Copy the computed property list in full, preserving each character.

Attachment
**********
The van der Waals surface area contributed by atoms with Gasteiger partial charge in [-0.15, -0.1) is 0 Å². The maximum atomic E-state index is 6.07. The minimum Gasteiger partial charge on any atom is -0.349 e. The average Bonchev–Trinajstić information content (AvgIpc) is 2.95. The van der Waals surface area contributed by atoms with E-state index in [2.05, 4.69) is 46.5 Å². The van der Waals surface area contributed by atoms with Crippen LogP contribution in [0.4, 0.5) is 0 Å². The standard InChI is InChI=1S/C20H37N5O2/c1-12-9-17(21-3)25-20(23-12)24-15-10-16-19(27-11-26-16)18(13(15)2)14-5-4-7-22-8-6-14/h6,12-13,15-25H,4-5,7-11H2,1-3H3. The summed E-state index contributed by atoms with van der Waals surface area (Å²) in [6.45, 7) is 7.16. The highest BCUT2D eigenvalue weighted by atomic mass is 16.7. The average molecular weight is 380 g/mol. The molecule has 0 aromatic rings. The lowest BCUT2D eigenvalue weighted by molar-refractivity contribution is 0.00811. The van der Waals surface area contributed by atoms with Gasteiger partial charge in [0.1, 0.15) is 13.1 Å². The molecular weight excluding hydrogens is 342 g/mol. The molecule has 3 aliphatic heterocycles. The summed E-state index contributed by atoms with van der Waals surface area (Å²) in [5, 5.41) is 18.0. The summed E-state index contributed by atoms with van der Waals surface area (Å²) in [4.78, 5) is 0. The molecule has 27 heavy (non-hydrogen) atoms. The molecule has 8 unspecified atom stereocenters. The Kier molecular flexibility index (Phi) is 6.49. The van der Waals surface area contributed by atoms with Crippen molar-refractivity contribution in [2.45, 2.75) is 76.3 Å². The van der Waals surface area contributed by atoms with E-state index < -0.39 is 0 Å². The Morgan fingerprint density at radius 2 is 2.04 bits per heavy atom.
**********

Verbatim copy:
The van der Waals surface area contributed by atoms with Gasteiger partial charge in [-0.15, -0.1) is 0 Å². The maximum atomic E-state index is 6.07. The minimum Gasteiger partial charge on any atom is -0.349 e. The average Bonchev–Trinajstić information content (AvgIpc) is 2.95. The van der Waals surface area contributed by atoms with E-state index in [2.05, 4.69) is 46.5 Å². The van der Waals surface area contributed by atoms with Crippen LogP contribution in [0.4, 0.5) is 0 Å². The standard InChI is InChI=1S/C20H37N5O2/c1-12-9-17(21-3)25-20(23-12)24-15-10-16-19(27-11-26-16)18(13(15)2)14-5-4-7-22-8-6-14/h6,12-13,15-25H,4-5,7-11H2,1-3H3. The summed E-state index contributed by atoms with van der Waals surface area (Å²) in [6.45, 7) is 7.16. The highest BCUT2D eigenvalue weighted by atomic mass is 16.7. The average molecular weight is 380 g/mol. The molecule has 0 aromatic rings. The lowest BCUT2D eigenvalue weighted by molar-refractivity contribution is 0.00811. The van der Waals surface area contributed by atoms with Gasteiger partial charge in [0.1, 0.15) is 13.1 Å². The molecular weight excluding hydrogens is 342 g/mol. The molecule has 3 aliphatic heterocycles. The summed E-state index contributed by atoms with van der Waals surface area (Å²) in [5, 5.41) is 18.0. The summed E-state index contributed by atoms with van der Waals surface area (Å²) in [4.78, 5) is 0. The molecule has 27 heavy (non-hydrogen) atoms. The molecule has 8 unspecified atom stereocenters. The Kier molecular flexibility index (Phi) is 6.49. The van der Waals surface area contributed by atoms with Crippen molar-refractivity contribution in [2.45, 2.75) is 76.3 Å². The van der Waals surface area contributed by atoms with E-state index < -0.39 is 0 Å². The Morgan fingerprint density at radius 2 is 2.04 bits per heavy atom.